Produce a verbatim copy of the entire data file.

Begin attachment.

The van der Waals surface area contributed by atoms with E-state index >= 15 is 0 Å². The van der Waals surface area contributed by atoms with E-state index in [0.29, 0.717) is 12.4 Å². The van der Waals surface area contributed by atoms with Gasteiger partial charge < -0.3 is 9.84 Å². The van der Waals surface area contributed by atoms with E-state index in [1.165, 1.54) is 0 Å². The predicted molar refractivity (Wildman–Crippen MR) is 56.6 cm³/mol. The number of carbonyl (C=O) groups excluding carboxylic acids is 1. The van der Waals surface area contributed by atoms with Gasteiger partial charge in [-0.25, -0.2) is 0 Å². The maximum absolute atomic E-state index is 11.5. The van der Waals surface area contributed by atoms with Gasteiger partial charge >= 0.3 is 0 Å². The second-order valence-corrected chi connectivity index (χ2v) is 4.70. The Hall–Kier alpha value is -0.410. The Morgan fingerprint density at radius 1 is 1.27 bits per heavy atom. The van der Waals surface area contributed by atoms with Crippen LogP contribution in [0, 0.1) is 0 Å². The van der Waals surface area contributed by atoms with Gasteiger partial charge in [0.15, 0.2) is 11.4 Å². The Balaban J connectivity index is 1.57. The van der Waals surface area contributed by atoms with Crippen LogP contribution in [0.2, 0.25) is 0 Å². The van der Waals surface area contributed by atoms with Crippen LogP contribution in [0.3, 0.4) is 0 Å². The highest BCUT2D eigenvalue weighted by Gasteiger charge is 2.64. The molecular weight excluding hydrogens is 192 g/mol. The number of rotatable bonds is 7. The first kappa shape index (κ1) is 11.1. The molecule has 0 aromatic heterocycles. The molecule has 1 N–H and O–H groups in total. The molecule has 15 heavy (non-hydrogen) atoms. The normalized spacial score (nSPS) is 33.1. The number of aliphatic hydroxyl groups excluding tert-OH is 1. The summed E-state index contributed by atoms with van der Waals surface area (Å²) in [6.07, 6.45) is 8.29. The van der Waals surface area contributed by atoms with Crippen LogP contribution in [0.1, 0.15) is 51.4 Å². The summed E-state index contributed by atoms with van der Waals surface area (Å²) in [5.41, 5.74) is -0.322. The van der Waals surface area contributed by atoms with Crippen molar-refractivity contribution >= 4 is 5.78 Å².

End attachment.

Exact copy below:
The van der Waals surface area contributed by atoms with E-state index >= 15 is 0 Å². The van der Waals surface area contributed by atoms with E-state index in [0.29, 0.717) is 12.4 Å². The van der Waals surface area contributed by atoms with Gasteiger partial charge < -0.3 is 9.84 Å². The van der Waals surface area contributed by atoms with E-state index in [1.165, 1.54) is 0 Å². The predicted molar refractivity (Wildman–Crippen MR) is 56.6 cm³/mol. The number of carbonyl (C=O) groups excluding carboxylic acids is 1. The van der Waals surface area contributed by atoms with Gasteiger partial charge in [-0.25, -0.2) is 0 Å². The maximum absolute atomic E-state index is 11.5. The van der Waals surface area contributed by atoms with Gasteiger partial charge >= 0.3 is 0 Å². The second-order valence-corrected chi connectivity index (χ2v) is 4.70. The Hall–Kier alpha value is -0.410. The Morgan fingerprint density at radius 1 is 1.27 bits per heavy atom. The van der Waals surface area contributed by atoms with Crippen LogP contribution in [0, 0.1) is 0 Å². The van der Waals surface area contributed by atoms with Gasteiger partial charge in [0.15, 0.2) is 11.4 Å². The Balaban J connectivity index is 1.57. The van der Waals surface area contributed by atoms with Crippen LogP contribution in [0.2, 0.25) is 0 Å². The van der Waals surface area contributed by atoms with Crippen LogP contribution in [0.3, 0.4) is 0 Å². The highest BCUT2D eigenvalue weighted by Gasteiger charge is 2.64. The molecular weight excluding hydrogens is 192 g/mol. The number of rotatable bonds is 7. The first kappa shape index (κ1) is 11.1. The molecule has 0 aromatic heterocycles. The molecule has 1 N–H and O–H groups in total. The molecule has 15 heavy (non-hydrogen) atoms. The normalized spacial score (nSPS) is 33.1. The number of aliphatic hydroxyl groups excluding tert-OH is 1. The summed E-state index contributed by atoms with van der Waals surface area (Å²) in [6.07, 6.45) is 8.29. The van der Waals surface area contributed by atoms with Crippen LogP contribution in [0.1, 0.15) is 51.4 Å². The summed E-state index contributed by atoms with van der Waals surface area (Å²) in [5.41, 5.74) is -0.322. The van der Waals surface area contributed by atoms with Crippen molar-refractivity contribution >= 4 is 5.78 Å².